I mentioned previously that one of the goals I had with my time off was to learn to create new culinary creations that I wasn’t capable of previously. I’ve documented my initial experimentation with a slow cooker but my next dish was something a little bit more ambitious. I’ve always been a big fan of Greek food. In particular, I like the Greek style of cooking meat. Whenever I go to a Greek restaurant, I almost always get the roast lamb. Greek style roasted lamb is so delicious. The meat is tender and flavourful, and is usually cooked in this rich and tasty broth. I was extremely excited to make this myself as it’s one of my favourites.
Not knowing what to do first, I had to start with a recipe. There were lots to choose from on the Internet. Some seemed a bit too complicated, so I tossed those out. I settled on a recipe from a person of Greek descent and a fellow Canadian to boot. The list of ingredients wasn’t too exotic. It’s interesting to note though that I had to buy fresh herbs for the first time in my life. The toughest thing to buy was the actual leg of lamb itself. Most meat departments at supermarkets have only lamb chops at best and getting a leg of lamb appeared to be a difficult exercise. I lucked out at the Safeway below my apartment when they suddenly put two legs on sale. It might have been one leg cut in half though, as each part was only about 1 kg or 2.2 lb in size. It didn’t matter to me though as for this experiment, I was only feeding myself.
With all the ingredients and cooking implements in place, I started following the recipe. It was all pretty straightforward. Once I got the lamb into the oven, I realized I was going to baste meat for the first time, a personal culinary milestone. It took about three hours in total to cook the lamb, so it’s definitely not something you just make quickly. Once ready, I was also very careful to let the lamb rest. Letting meat rest was something I discovered while I was reading the recipe for the first time. Essentially, you need to let large cuts of meat to sit and cool down slightly before you slice into the meat. Not doing so leads to the juices of the meat draining away, leaving it too dry. To be extra careful, I let the lamb rest for over 20 minutes.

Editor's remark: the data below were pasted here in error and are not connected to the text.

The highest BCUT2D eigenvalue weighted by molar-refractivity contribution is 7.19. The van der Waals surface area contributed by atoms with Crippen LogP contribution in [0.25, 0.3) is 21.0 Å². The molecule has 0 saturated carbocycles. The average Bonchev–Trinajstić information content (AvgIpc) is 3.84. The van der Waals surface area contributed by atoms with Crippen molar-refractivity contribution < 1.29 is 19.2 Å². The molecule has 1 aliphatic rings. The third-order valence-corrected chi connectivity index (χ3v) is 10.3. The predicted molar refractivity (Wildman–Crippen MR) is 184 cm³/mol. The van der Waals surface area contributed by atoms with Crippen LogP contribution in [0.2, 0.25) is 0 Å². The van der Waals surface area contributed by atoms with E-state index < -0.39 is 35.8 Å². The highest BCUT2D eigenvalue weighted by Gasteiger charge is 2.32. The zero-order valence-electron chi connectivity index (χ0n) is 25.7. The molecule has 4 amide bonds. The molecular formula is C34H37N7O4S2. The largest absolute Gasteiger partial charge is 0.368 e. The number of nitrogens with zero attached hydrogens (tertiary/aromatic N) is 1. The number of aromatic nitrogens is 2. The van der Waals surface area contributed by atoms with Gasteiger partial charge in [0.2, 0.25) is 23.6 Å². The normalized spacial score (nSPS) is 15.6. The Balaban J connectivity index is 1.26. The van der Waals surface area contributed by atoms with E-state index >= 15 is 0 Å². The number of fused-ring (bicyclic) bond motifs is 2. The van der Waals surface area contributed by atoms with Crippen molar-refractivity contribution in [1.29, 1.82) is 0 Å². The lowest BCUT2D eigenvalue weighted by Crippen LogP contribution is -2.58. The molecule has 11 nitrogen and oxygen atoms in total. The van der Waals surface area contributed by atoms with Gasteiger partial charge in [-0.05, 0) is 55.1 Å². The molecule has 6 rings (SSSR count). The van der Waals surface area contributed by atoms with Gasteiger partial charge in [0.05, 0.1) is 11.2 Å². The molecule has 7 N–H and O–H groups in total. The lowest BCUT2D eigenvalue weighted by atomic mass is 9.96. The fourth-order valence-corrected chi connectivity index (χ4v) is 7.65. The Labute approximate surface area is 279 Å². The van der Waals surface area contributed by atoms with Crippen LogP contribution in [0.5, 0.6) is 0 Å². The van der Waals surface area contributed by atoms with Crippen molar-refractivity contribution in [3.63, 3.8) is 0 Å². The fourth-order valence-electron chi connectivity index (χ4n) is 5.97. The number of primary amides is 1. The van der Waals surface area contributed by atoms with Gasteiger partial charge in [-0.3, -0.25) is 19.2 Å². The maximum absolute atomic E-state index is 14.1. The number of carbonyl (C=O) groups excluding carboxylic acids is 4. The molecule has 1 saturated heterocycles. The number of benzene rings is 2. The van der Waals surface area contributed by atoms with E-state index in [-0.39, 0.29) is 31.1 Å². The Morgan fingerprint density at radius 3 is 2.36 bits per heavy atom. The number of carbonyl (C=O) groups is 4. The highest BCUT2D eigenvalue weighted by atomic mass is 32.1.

Once it was ready to eat, I didn’t really have a plan, I just started cutting off hunks of meat and put it onto my plate. I also spooned up all the juicy goodness in the roaster and covered the meat with it. My first impression was that it smelled great and luckily that carried over to the taste. All the spices, herbs, olive oil, and lemon juice made it absolutely delicious. I know the recipe called for the juice of two lemons but since I liked my lamb a bit more tart, I added an extra lemon. This perhaps was a mistake as it was bordering on a bit too much. It didn’t ruin the lamb at all but something to think of next time. My other observation is that while some of the meat was very tender and juicy, there were some bits that seemed a bit tougher and drier. I’m still not sure why that was as I had cooked it long enough that the meat was falling off the bone. I can only think of a few things that I could change to prevent this next time. I could baste the meat more often to ensure it remains moist. I could reduce the cooking time. The recipe listed a three-hour cooking time for about a 6 lb leg and I had about a 2.2 lb leg. Here’s the interesting thing though. All the lamb that was left over was extremely tender and soft when I re-heated it the next day. I am uncertain if the re-application of heat to get it hot again, led to more tenderness.
In summary, I’d classify this experiment as a success. I ate all the lamb by myself in about a day. It was indeed very tasty. As you can see above, it looked great too (click to embiggen). I’d definitely will make the lamb again. The only thing that would give me pause is the cost of the lamb. It cost me about $25 for the lamb meat which is up there in terms cuts of meat. I’d like to see if Costco is cheaper or something. In any case, looking forward to the next time!